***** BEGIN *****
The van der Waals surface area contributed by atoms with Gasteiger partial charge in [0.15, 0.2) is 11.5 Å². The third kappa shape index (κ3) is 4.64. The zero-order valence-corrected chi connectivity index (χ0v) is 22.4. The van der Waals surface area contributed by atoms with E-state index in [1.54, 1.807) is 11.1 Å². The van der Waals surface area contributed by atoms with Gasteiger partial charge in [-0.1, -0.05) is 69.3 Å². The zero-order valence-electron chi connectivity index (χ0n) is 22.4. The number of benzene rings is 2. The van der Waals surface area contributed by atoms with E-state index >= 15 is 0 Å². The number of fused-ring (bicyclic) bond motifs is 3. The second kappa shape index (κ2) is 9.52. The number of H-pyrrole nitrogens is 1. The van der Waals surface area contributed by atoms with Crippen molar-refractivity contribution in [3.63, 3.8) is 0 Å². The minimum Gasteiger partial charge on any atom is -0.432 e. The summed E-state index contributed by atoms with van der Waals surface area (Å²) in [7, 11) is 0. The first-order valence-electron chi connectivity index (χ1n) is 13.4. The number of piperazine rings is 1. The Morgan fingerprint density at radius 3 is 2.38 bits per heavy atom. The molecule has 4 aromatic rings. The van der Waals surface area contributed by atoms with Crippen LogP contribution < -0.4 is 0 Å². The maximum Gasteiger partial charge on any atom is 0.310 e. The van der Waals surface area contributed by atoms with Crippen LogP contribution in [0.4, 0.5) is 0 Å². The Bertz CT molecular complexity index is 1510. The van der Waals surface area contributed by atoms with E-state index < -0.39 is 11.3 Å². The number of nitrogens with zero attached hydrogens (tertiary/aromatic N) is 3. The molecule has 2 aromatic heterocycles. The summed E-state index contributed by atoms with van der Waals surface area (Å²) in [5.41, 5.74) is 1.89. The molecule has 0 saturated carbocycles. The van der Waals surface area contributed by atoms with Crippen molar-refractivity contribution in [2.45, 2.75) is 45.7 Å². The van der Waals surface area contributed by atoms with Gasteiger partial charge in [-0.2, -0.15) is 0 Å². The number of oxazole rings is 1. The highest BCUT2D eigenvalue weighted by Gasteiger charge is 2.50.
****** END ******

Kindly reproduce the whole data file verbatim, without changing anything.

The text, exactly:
The van der Waals surface area contributed by atoms with Gasteiger partial charge in [0.15, 0.2) is 11.5 Å². The third kappa shape index (κ3) is 4.64. The zero-order valence-corrected chi connectivity index (χ0v) is 22.4. The van der Waals surface area contributed by atoms with E-state index in [1.54, 1.807) is 11.1 Å². The van der Waals surface area contributed by atoms with Gasteiger partial charge in [-0.1, -0.05) is 69.3 Å². The zero-order valence-electron chi connectivity index (χ0n) is 22.4. The number of benzene rings is 2. The van der Waals surface area contributed by atoms with E-state index >= 15 is 0 Å². The number of fused-ring (bicyclic) bond motifs is 3. The second kappa shape index (κ2) is 9.52. The number of H-pyrrole nitrogens is 1. The van der Waals surface area contributed by atoms with Crippen molar-refractivity contribution in [3.63, 3.8) is 0 Å². The minimum Gasteiger partial charge on any atom is -0.432 e. The summed E-state index contributed by atoms with van der Waals surface area (Å²) in [7, 11) is 0. The first-order valence-electron chi connectivity index (χ1n) is 13.4. The number of piperazine rings is 1. The Morgan fingerprint density at radius 3 is 2.38 bits per heavy atom. The molecule has 4 aromatic rings. The van der Waals surface area contributed by atoms with Crippen LogP contribution < -0.4 is 0 Å². The maximum Gasteiger partial charge on any atom is 0.310 e. The van der Waals surface area contributed by atoms with Crippen LogP contribution in [0.4, 0.5) is 0 Å². The Bertz CT molecular complexity index is 1510. The van der Waals surface area contributed by atoms with E-state index < -0.39 is 11.3 Å². The number of nitrogens with zero attached hydrogens (tertiary/aromatic N) is 3. The molecule has 2 aromatic heterocycles. The summed E-state index contributed by atoms with van der Waals surface area (Å²) in [5.41, 5.74) is 1.89. The molecule has 0 saturated carbocycles. The van der Waals surface area contributed by atoms with Crippen molar-refractivity contribution in [2.45, 2.75) is 45.7 Å². The van der Waals surface area contributed by atoms with Gasteiger partial charge in [-0.2, -0.15) is 0 Å². The number of oxazole rings is 1. The highest BCUT2D eigenvalue weighted by Gasteiger charge is 2.50.